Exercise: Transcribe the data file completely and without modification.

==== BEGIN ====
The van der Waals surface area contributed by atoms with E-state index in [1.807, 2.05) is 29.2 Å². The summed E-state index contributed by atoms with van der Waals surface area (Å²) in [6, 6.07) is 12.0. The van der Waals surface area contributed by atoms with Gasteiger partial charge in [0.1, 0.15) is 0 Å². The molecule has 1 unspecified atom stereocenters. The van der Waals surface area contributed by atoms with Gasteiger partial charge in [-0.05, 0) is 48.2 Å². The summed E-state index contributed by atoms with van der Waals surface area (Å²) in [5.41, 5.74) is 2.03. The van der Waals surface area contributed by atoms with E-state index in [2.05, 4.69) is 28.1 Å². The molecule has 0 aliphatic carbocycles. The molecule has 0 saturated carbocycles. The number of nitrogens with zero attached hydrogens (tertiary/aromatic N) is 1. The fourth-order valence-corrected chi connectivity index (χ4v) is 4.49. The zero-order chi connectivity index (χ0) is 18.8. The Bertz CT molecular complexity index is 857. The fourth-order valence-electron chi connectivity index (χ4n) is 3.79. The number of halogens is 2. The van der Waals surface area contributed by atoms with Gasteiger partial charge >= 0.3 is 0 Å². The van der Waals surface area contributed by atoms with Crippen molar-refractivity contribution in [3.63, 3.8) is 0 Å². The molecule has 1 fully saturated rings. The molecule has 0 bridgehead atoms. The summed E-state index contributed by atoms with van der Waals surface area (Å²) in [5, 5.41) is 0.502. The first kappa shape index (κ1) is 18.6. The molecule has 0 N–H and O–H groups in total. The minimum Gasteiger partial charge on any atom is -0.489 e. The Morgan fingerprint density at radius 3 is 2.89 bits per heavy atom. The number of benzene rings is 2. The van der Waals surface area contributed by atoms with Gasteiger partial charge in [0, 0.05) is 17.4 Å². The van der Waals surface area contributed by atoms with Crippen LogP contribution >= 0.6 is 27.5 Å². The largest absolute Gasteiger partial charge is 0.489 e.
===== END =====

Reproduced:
The van der Waals surface area contributed by atoms with E-state index in [1.807, 2.05) is 29.2 Å². The summed E-state index contributed by atoms with van der Waals surface area (Å²) in [6, 6.07) is 12.0. The van der Waals surface area contributed by atoms with Gasteiger partial charge in [0.1, 0.15) is 0 Å². The molecule has 1 unspecified atom stereocenters. The van der Waals surface area contributed by atoms with Gasteiger partial charge in [-0.05, 0) is 48.2 Å². The summed E-state index contributed by atoms with van der Waals surface area (Å²) in [5.41, 5.74) is 2.03. The van der Waals surface area contributed by atoms with E-state index in [2.05, 4.69) is 28.1 Å². The molecule has 0 aliphatic carbocycles. The molecule has 0 saturated carbocycles. The number of nitrogens with zero attached hydrogens (tertiary/aromatic N) is 1. The fourth-order valence-corrected chi connectivity index (χ4v) is 4.49. The zero-order chi connectivity index (χ0) is 18.8. The Bertz CT molecular complexity index is 857. The fourth-order valence-electron chi connectivity index (χ4n) is 3.79. The number of halogens is 2. The van der Waals surface area contributed by atoms with Gasteiger partial charge >= 0.3 is 0 Å². The van der Waals surface area contributed by atoms with Crippen molar-refractivity contribution in [3.63, 3.8) is 0 Å². The molecule has 1 fully saturated rings. The molecule has 0 bridgehead atoms. The summed E-state index contributed by atoms with van der Waals surface area (Å²) in [5, 5.41) is 0.502. The first kappa shape index (κ1) is 18.6. The molecule has 0 N–H and O–H groups in total. The minimum Gasteiger partial charge on any atom is -0.489 e. The Morgan fingerprint density at radius 3 is 2.89 bits per heavy atom. The number of benzene rings is 2. The van der Waals surface area contributed by atoms with Gasteiger partial charge in [0, 0.05) is 17.4 Å². The van der Waals surface area contributed by atoms with Crippen LogP contribution >= 0.6 is 27.5 Å². The largest absolute Gasteiger partial charge is 0.489 e.